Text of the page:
Static locking
 Screws placed proximal and distal to fracture site
 Restrict translation and rotation at fracture site.
...
Dynamic locking
 Screws inserted only at one end (short fragment)
 Unlocked end stabilized by snug fit inside medullary ...
Dynamisation
 “Weaken stability”
 Never done in progressive normal healing
 Indications
 Established nonnunion
 Pseud...
Dynamisation
 Primary Dynamisation
 Dynamic locking of axially and rotationally stable
fractures at time of initial frac...
Reamed Versus Unreamed
 Endosteal thermo-necrosis & endosteal cortical blood supply disruption
 Minimized by using sharp...
Reamed Versus Unreamed
 Reamed nail :
 High chance of embolization of bone marrow fat to lungs but this phenomenon is li...
Open intramedullary nailing
Primary indication :
 Failure to do closed nailing
 Nonunions
 Fractures requiring intramed...
 Advantages :
 Less expensive equipment required than for closed nailing.
 No special fracture table / preliminary trac...
DISADVANTAGES :
Skin scars
Fracture hematoma evacuated.
 Bone shavings created by reaming medullary canal often are los...
Nailing in open fractures
 If initial debridement adequate and timely , definitive stabilization with
reamed intramedulla...
Nailing in open fractures
 Fractures with delay in initial debridement of more than
8 hours - staged nailing.
 Acceptabl...
Aseptic non unions
 Without bone defects - primary im nailing or exchange
nailing if well aligned
 With bone defects - i...
Exchange nailing
 Biological effects :
 Reaming of medullary canal – promotes union
 Mechanical effects :
 Larger-diam...
Septic non union
 Main aim - eradicating infection
 Osseous stability important in management of infected nonunion
 Sta...
Antibiotic impregnated cement nail
Nailing in damage control orthopaedics (DCO)/early total care (ETC)
 In polytrauma , early femoral stabilization decrease...
Nailing in damage control orthopaedics (DCO)/early total care (ETC)
 50% (↓) in mortality patients who underwent femoral ...
Removal
 Timing controversial
 Indications :
 Patient request(after union)
 Pain, swelling secondary to backing out of...
Failure
 When fracture healing is delayed or nonunion occurs.
 IM nails usually fail in predictable patterns.
 Unlocked...
Recent advances
 Biodegradable polymers
 Nickel-titanium shape-modifiable alloys
 can improve stability as they change ...
Conclusion
 Implant of choice in diaphyseal fractures
 Multiple factors determine final construct stiffness,
should be u...
Bibliography
 Campbell operative orthopaedics 12th edition
 Rockwood and green – fractures in adults 8th edition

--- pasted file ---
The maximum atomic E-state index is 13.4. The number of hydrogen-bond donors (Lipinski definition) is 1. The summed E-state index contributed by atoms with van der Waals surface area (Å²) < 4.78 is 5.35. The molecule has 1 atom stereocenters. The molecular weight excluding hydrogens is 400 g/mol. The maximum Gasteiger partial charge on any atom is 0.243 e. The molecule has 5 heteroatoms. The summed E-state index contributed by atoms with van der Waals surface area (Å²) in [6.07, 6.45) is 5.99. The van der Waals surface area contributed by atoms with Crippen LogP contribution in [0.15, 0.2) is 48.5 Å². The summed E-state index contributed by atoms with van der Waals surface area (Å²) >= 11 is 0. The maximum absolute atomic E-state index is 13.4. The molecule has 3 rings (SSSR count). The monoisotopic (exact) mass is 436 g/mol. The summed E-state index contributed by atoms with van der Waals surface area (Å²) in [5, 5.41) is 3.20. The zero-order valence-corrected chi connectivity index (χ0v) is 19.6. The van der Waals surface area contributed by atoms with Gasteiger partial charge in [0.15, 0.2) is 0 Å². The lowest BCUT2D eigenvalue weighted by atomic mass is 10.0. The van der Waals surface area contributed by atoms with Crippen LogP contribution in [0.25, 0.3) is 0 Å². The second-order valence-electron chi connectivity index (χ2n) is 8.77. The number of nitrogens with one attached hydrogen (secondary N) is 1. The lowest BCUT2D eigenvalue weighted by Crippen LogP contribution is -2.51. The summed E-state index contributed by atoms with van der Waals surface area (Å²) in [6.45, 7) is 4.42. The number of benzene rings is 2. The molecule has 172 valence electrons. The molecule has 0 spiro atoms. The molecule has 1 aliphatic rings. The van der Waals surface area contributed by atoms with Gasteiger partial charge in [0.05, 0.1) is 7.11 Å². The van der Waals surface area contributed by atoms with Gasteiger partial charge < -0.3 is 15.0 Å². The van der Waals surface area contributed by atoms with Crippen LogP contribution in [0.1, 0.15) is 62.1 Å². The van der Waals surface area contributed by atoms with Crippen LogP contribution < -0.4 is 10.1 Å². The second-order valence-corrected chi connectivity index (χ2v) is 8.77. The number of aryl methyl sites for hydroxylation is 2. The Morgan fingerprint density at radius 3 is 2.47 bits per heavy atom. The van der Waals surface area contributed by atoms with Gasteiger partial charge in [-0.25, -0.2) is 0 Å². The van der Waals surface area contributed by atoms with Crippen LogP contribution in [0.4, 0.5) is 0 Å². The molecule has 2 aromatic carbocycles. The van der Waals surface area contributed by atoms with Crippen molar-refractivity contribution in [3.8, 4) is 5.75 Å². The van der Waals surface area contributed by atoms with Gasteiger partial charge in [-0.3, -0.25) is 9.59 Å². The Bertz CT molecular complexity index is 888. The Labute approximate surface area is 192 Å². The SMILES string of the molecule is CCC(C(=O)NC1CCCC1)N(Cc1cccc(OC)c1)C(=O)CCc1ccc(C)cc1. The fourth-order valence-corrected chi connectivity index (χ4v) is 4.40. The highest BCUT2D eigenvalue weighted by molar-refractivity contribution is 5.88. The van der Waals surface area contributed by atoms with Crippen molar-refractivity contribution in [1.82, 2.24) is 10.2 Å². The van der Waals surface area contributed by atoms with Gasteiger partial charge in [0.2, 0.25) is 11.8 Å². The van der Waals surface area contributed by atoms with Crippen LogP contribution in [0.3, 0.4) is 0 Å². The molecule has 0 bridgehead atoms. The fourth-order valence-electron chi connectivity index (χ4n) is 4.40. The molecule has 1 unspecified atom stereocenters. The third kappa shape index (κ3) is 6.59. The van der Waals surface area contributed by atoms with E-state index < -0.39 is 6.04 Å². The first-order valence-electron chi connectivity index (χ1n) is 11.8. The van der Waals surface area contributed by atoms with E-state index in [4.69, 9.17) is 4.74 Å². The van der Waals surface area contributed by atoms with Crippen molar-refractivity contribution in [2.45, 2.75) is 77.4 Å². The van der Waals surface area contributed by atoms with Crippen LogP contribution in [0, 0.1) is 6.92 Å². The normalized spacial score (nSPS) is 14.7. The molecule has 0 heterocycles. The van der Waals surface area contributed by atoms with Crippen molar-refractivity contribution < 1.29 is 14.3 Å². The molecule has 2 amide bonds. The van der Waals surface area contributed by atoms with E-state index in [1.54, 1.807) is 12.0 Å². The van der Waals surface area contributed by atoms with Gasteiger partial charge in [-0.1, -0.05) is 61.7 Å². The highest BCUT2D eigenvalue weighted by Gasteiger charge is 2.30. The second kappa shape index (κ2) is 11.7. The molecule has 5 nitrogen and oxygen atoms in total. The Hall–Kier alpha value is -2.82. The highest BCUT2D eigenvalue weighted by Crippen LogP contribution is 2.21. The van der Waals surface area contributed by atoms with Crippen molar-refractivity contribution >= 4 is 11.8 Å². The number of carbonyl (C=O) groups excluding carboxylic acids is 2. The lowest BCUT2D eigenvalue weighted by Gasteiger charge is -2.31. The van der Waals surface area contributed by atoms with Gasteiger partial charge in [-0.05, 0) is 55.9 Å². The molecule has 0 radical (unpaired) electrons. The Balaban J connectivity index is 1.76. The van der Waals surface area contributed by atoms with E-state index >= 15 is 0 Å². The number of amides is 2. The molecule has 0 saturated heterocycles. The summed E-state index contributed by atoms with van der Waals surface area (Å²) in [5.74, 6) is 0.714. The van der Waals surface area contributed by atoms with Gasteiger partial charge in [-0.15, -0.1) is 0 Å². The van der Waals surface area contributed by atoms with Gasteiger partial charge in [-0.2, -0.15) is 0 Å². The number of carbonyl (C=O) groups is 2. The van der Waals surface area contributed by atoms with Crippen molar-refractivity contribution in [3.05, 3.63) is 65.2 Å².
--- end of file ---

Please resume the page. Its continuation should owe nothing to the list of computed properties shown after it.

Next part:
 Eleme...
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Inra medullary nailing - basic concepts

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Inra medullary nailing - basic concepts

  1. 1. Dr.S.V.Hari krishnan PGT , M.S .(Ortho) INTRAMEDULLARY NAILING BASIC CONCEPTS
  2. 2. Learning Objectives  Introduction  Evolution  Classification  Biomechanics  Applications  Special Circumstances  Recent Advances
  3. 3. Introduction  Fracture stabilized by one of two systems  Compression  Splinting  Intramedullary fixation - internal splinting  Splintage -micro motion between bone & implant  Relative stability without interfragmentary compression.  Entry point - distant from fracture site – hematoma retained.  Closed reduction and fixation (biological)
  4. 4. Evolution 1st generation  Splints(1˚)  Rotational stability minimal  Closed fit  Longitudinal slot along entire length  Eg –K nail , V nail 2nd generation • Locking screw - improved rotational stability • Non- slotted. • Eg-russel taylor nail, delta nail 3rd generation • Fit anatomically as much as possible • Aid insertion and stability • Titanium alloy • Eg-trigen nail, universal femoral nail nails with multiple curves ,multiple fixation systems • Tibial nail with malleolar fixation
  5. 5. Classification  Entry Portals :  Centromedullary  K nail  Cephalomedullary  Gamma nail  Russell taylor nail  PFN  Condylocephalic nail  Ender nail Direction : Antegrade Retrograde
  6. 6. Centromedullary Nails  First generation  Contained within medullary canal  Usually inserted from piriformis fossa  Proximal locking bolts - transverse or oblique in pertrochanter  Requires LT be attached to proximal fragment for adequate # stabilization
  7. 7. Cephalomedullary Nails  second generation nails  More efficient load transfer than SHS  Shorter lever arm of IM device decreases tensile strain on implant - low risk of implant failure  screws/blade inserted cephald into femoral head and neck.  Gamma nail  Recon nail
  8. 8. C o n d y l o c e p h a l i c F i x a t i o n  Elastic stable intramedullary nailing (ESIN) - primary definitive paediatric fracture care .  3 – point fixation or bundle nailing.  Elastic and small - micro-motion for rapid fracture healing.  Flexible -insertion through a cortical window.  Examples :  Lottes nails  Rush pins  Ender nails  Morote nails  Nancy nails  Prevot nails  Bundle nails